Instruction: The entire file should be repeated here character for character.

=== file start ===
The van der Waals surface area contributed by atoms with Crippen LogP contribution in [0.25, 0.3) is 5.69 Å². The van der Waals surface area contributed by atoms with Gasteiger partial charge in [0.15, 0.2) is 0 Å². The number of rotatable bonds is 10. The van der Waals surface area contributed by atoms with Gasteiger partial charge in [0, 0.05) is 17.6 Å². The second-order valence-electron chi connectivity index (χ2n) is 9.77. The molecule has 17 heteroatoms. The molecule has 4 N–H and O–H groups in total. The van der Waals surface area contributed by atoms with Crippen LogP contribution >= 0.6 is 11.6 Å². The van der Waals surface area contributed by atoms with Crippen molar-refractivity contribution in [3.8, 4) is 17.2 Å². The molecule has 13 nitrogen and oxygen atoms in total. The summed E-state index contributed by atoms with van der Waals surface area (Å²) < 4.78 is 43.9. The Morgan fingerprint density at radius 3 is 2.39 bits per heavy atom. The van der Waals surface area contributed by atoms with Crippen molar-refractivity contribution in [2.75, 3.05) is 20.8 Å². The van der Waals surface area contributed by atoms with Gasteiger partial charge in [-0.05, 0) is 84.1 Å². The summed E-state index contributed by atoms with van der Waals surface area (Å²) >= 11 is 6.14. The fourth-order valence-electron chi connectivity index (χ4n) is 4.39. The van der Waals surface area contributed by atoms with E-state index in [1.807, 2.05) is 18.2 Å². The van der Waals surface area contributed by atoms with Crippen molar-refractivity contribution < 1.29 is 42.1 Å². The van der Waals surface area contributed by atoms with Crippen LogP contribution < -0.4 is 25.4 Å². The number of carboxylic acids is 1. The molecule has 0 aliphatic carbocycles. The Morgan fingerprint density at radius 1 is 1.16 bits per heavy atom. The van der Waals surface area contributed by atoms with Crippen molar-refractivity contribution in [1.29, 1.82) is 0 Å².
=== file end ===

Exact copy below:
The van der Waals surface area contributed by atoms with Crippen LogP contribution in [0.25, 0.3) is 5.69 Å². The van der Waals surface area contributed by atoms with Gasteiger partial charge in [0.15, 0.2) is 0 Å². The number of rotatable bonds is 10. The van der Waals surface area contributed by atoms with Gasteiger partial charge in [0, 0.05) is 17.6 Å². The second-order valence-electron chi connectivity index (χ2n) is 9.77. The molecule has 17 heteroatoms. The molecule has 4 N–H and O–H groups in total. The van der Waals surface area contributed by atoms with Crippen LogP contribution >= 0.6 is 11.6 Å². The van der Waals surface area contributed by atoms with Crippen molar-refractivity contribution in [3.8, 4) is 17.2 Å². The molecule has 13 nitrogen and oxygen atoms in total. The summed E-state index contributed by atoms with van der Waals surface area (Å²) < 4.78 is 43.9. The Morgan fingerprint density at radius 3 is 2.39 bits per heavy atom. The van der Waals surface area contributed by atoms with Crippen molar-refractivity contribution in [2.75, 3.05) is 20.8 Å². The van der Waals surface area contributed by atoms with Gasteiger partial charge in [-0.05, 0) is 84.1 Å². The summed E-state index contributed by atoms with van der Waals surface area (Å²) >= 11 is 6.14. The fourth-order valence-electron chi connectivity index (χ4n) is 4.39. The van der Waals surface area contributed by atoms with E-state index in [1.807, 2.05) is 18.2 Å². The van der Waals surface area contributed by atoms with Crippen molar-refractivity contribution < 1.29 is 42.1 Å². The van der Waals surface area contributed by atoms with Crippen LogP contribution < -0.4 is 25.4 Å². The number of carboxylic acids is 1. The molecule has 0 aliphatic carbocycles. The Morgan fingerprint density at radius 1 is 1.16 bits per heavy atom. The van der Waals surface area contributed by atoms with Crippen molar-refractivity contribution in [1.29, 1.82) is 0 Å².